Building Automation System training offers opportunity to implement an energy management system capable of monitoring and responding to a commercial building’s energy needs, reducing heating and air conditioning costs based on occupancy and zone demand. Properly installed and controlled, a BAS offers significant energy savings while extending the service life of your HVAC system.

Defining Building Automation Systems

Training for any complex system requires a basic understanding of what the system is and how it operates. A building automation system, or BAS, is an umbrella energy management system that oversees HVAC control systems, heating, and other energy management systems in the building.

A BAS itself combines existing mechanical and electrical systems with microprocessors and, sometimes, computers. Computers are optional, as all BAS controllers contain their own internal processors. The system may offer standalone capabilities or be linked to the internet for long-distance control. Through an online connection, it’s possible to monitor and alter BAS settings in multiple buildings and facilities without site visits.

An important aspect of Building Automation Systems training is learning how to match the correct BAS to existing HVAC and heating equipment. Each building’s unique electrical controls must be carefully considered.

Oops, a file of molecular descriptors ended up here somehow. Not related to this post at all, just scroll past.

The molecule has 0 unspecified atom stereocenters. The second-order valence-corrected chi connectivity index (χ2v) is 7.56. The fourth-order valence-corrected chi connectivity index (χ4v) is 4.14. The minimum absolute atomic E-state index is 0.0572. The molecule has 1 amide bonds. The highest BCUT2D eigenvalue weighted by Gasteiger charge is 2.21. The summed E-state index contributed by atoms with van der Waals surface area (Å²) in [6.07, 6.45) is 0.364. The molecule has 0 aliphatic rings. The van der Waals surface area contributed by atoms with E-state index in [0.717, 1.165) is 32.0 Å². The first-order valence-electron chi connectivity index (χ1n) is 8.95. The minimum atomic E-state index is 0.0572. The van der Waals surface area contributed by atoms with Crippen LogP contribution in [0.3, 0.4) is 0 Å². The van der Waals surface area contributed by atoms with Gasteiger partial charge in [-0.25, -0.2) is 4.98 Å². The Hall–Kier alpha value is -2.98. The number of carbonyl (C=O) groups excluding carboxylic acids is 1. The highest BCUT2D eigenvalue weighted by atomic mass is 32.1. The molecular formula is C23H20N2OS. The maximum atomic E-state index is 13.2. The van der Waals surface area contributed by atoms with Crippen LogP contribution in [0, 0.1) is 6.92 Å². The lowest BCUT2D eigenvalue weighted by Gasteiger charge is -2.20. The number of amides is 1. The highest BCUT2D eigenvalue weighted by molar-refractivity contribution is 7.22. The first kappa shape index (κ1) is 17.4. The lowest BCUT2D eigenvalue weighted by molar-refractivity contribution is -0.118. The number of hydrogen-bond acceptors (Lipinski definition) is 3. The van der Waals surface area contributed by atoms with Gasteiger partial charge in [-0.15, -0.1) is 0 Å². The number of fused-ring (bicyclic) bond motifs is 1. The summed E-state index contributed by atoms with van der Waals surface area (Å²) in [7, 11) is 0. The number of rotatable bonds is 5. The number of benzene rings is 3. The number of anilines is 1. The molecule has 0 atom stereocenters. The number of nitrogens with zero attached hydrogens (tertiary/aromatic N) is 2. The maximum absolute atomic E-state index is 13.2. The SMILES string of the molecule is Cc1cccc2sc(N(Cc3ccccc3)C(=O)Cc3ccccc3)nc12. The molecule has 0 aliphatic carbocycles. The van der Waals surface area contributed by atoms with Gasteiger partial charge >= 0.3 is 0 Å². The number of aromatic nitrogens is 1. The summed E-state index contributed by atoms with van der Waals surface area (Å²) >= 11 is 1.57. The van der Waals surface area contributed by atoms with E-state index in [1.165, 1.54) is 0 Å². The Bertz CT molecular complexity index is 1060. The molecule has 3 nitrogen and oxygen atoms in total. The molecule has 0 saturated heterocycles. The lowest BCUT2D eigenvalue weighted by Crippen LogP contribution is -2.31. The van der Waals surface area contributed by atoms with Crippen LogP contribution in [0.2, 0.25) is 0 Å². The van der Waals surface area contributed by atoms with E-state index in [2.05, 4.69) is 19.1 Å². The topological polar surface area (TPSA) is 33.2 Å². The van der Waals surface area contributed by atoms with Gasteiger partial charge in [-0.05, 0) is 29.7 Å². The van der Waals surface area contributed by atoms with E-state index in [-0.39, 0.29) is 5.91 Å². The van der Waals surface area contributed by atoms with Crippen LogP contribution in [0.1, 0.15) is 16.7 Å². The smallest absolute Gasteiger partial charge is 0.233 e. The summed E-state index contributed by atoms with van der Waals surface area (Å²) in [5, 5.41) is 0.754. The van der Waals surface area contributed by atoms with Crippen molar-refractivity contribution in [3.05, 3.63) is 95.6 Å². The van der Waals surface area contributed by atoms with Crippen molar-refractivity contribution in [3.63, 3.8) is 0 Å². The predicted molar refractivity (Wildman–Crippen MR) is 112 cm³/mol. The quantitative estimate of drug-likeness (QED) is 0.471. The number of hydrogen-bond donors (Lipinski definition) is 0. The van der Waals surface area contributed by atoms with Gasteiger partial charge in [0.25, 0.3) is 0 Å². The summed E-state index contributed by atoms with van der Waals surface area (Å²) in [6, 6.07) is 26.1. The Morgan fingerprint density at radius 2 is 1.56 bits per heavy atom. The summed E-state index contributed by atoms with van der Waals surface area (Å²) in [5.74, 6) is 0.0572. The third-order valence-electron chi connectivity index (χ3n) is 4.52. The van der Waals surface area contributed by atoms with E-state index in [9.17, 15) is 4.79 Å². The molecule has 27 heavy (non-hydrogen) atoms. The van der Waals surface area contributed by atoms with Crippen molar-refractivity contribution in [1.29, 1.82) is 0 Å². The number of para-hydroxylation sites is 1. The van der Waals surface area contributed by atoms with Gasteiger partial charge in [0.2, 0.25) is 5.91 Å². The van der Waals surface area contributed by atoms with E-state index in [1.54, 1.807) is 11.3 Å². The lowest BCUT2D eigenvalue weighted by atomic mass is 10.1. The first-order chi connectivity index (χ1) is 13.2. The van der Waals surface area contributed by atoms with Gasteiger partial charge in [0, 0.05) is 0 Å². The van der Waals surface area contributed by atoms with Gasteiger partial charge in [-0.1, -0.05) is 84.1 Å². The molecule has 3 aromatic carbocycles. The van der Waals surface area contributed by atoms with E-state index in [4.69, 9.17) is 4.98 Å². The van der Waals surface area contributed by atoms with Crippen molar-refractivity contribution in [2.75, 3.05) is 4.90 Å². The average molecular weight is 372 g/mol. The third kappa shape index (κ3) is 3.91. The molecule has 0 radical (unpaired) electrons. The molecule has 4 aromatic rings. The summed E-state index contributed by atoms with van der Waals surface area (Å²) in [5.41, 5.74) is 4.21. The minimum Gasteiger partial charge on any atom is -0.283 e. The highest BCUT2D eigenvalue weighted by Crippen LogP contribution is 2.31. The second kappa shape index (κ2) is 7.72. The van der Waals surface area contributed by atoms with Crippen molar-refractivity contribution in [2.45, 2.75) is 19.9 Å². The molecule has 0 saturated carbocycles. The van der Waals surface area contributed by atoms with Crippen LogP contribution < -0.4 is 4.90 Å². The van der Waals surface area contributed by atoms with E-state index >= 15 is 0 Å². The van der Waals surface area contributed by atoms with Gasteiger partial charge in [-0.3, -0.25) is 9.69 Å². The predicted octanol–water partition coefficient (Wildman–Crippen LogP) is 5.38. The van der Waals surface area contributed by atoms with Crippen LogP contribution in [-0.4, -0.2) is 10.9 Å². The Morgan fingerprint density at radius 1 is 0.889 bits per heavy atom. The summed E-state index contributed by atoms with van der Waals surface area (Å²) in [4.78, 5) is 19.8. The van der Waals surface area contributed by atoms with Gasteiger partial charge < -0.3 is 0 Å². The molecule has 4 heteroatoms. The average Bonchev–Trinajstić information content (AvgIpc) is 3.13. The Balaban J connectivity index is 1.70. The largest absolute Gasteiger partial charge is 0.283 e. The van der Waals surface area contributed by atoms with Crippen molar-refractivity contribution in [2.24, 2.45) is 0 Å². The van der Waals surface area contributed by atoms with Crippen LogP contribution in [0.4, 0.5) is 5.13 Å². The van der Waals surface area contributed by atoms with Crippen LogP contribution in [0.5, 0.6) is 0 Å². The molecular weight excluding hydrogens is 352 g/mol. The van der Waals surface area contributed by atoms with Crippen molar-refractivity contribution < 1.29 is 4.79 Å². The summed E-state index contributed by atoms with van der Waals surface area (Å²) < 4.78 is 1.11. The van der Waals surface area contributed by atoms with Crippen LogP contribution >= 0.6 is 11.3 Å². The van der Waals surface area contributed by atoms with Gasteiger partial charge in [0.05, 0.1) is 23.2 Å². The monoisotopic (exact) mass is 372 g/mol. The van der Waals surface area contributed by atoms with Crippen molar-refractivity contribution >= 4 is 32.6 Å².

Advantages of a BAS

Building Automation Systems training allows your facilities team to implement a wide range of BAS strategies and control sequences. Advantages of working with a BAS include:

– Adaptive learning based on equipment temperature and interior and exterior air conditions.
– Alerts delivered by email, pager, or phone in case of system problems.
– Bringing equipment online automatically before building use for timely attainment of set points.
– Control algorithms to reset system schedules where predictive programs reduce energy costs.
– Integration with other building automation control systems.
– Load shedding capabilities during peak demand times.
– Monitoring of electric, gas, steam, water, and fuel consumption.
– Scheduling operation for equipment and lighting systems based on building or space occupancy.
– Trim and load options based on zone demand.

A BAS adds value and flexibility to your HVAC and heating operations, but remember—to get full use out of a BAS, proper training and certification is essential.


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